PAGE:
My wife gave me a greeting card some time ago, and the message on it popped into my head recently. On the front, it said, “Sometimes you make me really mad.” Nice card, right? But thankfully, that wasn’t the full sentiment. The inside of the card finished the thought in a sweet way. It said, “So much so, that sometimes I forget all the wonderful times we have together.” Clearly, that card is meant take you on a bit of an emotional journey that (hopefully) ends in laughter and delight.
I share my memory of that card as a lighthearted way to remind us all about the importance of keeping the big picture in mind. It’s easy to get so focused on the hurts and disappointments in our relationships that we lose sight of all of the great things! The truth is that in our relationships, sometimes all we see is the outside of the card.
To drive this point home in a different way, I recently had a conversation with one of my daughters that reminded me of the same thing. She asked me, “Dad, why is the news around us always so negative?” Most of us have probably had the same thought because it definitely seems like our society thrives on bad news. It doesn’t really make sense why that would be the case, and there aren’t many good or productive outcomes that result from focusing on the negative.
I think that’s because there are two main ways we respond to things being negative. We either stew and ruminate on things, or we work to fix them. Stewing and ruminating shows up in lots of different ways. Some people go through this process internally. They replay the situation over and over and find all of the ways that they were right and the other person was wrong. Other people process these negative thoughts externally in the form of complaining and criticizing. You may have found yourself in an environment that was extremely negative, but nobody else noticed anything wrong with the situation. That’s how things like this get normalized.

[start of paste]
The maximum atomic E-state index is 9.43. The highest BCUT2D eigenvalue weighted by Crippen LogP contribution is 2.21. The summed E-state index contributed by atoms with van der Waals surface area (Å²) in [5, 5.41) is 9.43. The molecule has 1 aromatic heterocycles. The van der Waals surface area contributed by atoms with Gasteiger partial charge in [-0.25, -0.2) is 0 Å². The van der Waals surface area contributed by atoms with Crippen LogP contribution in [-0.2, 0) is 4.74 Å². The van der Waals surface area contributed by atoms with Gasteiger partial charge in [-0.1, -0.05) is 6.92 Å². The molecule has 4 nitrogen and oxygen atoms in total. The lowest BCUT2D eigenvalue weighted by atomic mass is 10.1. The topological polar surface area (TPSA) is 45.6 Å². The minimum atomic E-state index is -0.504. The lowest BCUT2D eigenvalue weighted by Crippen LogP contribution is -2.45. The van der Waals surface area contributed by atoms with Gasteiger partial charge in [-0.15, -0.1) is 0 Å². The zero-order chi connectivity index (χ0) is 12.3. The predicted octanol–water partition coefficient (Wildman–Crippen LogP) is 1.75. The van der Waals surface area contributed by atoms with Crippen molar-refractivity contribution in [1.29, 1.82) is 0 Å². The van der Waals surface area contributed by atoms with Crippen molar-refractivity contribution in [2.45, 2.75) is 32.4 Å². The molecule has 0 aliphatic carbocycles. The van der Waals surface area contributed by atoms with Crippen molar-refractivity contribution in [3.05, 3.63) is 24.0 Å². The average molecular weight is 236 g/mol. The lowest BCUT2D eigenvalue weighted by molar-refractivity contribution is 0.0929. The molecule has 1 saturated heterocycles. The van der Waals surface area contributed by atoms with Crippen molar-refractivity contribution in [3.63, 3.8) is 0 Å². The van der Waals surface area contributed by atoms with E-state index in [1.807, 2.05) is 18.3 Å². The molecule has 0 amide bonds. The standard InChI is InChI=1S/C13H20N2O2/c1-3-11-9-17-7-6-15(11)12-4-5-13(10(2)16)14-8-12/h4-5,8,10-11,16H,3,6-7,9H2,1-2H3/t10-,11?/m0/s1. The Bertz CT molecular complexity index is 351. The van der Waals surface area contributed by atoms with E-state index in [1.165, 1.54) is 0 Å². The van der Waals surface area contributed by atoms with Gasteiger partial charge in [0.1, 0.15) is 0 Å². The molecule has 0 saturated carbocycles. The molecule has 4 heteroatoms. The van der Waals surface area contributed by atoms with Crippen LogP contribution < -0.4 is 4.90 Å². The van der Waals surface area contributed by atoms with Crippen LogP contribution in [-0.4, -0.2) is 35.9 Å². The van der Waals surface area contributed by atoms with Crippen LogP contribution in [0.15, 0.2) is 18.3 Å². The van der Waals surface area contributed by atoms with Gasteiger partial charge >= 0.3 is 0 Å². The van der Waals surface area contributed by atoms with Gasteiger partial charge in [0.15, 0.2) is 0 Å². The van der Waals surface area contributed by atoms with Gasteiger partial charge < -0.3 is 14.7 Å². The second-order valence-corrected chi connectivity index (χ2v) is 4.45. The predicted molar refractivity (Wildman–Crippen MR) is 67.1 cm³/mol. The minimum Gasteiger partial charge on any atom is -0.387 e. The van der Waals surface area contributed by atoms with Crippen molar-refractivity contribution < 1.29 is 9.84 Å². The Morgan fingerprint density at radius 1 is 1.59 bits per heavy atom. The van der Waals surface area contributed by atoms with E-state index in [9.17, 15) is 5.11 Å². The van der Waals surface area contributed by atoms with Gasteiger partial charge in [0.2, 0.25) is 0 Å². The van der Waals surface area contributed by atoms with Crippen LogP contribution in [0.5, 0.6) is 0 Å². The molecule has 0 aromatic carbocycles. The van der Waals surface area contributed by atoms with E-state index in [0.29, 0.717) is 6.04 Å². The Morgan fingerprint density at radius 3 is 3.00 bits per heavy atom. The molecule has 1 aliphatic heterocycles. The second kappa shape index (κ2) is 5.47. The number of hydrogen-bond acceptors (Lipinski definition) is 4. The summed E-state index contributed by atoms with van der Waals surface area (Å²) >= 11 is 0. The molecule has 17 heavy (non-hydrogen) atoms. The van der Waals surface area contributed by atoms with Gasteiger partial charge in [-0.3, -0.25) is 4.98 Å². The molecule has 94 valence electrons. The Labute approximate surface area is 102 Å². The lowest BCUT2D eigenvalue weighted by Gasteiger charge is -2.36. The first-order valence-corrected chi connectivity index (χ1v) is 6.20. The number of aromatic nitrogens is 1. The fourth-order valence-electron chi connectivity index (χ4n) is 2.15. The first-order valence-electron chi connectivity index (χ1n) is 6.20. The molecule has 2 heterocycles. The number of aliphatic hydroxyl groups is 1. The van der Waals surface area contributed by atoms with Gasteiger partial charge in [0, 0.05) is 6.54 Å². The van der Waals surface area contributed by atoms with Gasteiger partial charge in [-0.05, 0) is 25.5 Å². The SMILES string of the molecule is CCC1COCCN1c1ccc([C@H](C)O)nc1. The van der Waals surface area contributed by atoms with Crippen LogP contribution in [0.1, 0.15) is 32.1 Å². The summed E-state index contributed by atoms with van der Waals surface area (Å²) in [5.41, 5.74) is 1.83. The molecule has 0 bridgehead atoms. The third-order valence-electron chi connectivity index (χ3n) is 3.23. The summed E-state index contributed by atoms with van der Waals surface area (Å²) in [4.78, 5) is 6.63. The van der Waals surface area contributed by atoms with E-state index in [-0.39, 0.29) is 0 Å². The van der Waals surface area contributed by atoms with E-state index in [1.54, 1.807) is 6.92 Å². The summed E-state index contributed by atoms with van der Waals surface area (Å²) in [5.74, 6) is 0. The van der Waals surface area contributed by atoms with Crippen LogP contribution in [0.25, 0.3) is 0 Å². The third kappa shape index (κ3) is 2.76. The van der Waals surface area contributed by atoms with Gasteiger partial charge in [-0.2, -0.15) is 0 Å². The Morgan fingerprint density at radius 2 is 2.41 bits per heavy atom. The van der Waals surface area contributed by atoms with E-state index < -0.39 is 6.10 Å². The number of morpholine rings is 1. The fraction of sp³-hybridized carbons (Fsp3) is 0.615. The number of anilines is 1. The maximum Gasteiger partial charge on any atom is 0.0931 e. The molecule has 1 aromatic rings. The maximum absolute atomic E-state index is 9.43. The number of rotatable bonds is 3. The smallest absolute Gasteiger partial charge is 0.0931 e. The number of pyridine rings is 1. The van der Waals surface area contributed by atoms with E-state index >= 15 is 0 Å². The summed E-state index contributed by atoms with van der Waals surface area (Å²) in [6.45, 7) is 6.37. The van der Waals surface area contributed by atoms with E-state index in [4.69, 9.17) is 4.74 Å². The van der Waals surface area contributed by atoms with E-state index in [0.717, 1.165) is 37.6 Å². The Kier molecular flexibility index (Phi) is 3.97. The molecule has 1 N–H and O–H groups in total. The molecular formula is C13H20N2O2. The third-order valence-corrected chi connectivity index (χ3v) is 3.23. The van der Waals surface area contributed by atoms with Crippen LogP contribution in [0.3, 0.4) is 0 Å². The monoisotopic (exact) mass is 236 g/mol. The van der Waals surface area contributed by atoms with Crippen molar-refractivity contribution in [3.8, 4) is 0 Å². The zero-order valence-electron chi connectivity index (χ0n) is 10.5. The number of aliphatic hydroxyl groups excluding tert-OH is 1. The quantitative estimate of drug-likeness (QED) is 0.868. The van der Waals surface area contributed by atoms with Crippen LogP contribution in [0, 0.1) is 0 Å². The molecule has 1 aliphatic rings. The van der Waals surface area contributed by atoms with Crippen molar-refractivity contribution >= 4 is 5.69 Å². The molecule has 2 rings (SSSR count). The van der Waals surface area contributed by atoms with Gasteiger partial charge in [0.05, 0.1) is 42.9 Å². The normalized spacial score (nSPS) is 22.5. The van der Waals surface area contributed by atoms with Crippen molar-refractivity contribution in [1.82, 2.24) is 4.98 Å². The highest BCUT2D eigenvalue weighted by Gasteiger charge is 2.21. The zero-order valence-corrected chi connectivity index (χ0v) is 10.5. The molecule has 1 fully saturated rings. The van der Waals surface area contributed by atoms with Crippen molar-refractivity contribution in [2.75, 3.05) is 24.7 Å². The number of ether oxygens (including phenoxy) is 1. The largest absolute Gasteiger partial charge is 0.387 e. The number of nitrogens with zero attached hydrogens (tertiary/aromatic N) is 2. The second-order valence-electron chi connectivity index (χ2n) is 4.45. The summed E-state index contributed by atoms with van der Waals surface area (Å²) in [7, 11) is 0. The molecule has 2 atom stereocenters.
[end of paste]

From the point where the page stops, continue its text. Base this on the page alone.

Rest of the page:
The other response is working to fix things. At first glance, it seems like that’s a purely positive approach. But what often happens is that desire to fix gets turned only toward other people. It’s easy to minimize any mistakes we made that contributed to the problem and focus all of our energy on “fixing” the people around us. “Fixing” is in quotes there because when we’re focused on changing other people’s behavior instead of working toward understanding and resolution, we’re not actually working to fix anything. That might be the word we use for it, but that’s not what we’re actually doing. Hiding or bullying or criticizing are much more accurate words to describe what we’re doing if our energy is all directed toward changing other people.
Instead of spending our time and energy focusing on the negative things happening around us and then ruminating or “fixing” things, let’s work to be people who look at the bigger picture. When we work to see the good in people and circumstances, we’ll find that the amount of positive experiences far outweighs the negative. So, let’s keep that in mind when we’re frustrated by something. When we do that, we’ll see our spouses and kids in a new light. Focusing on the positive and not getting fixated on the negative will help us to win more often at home.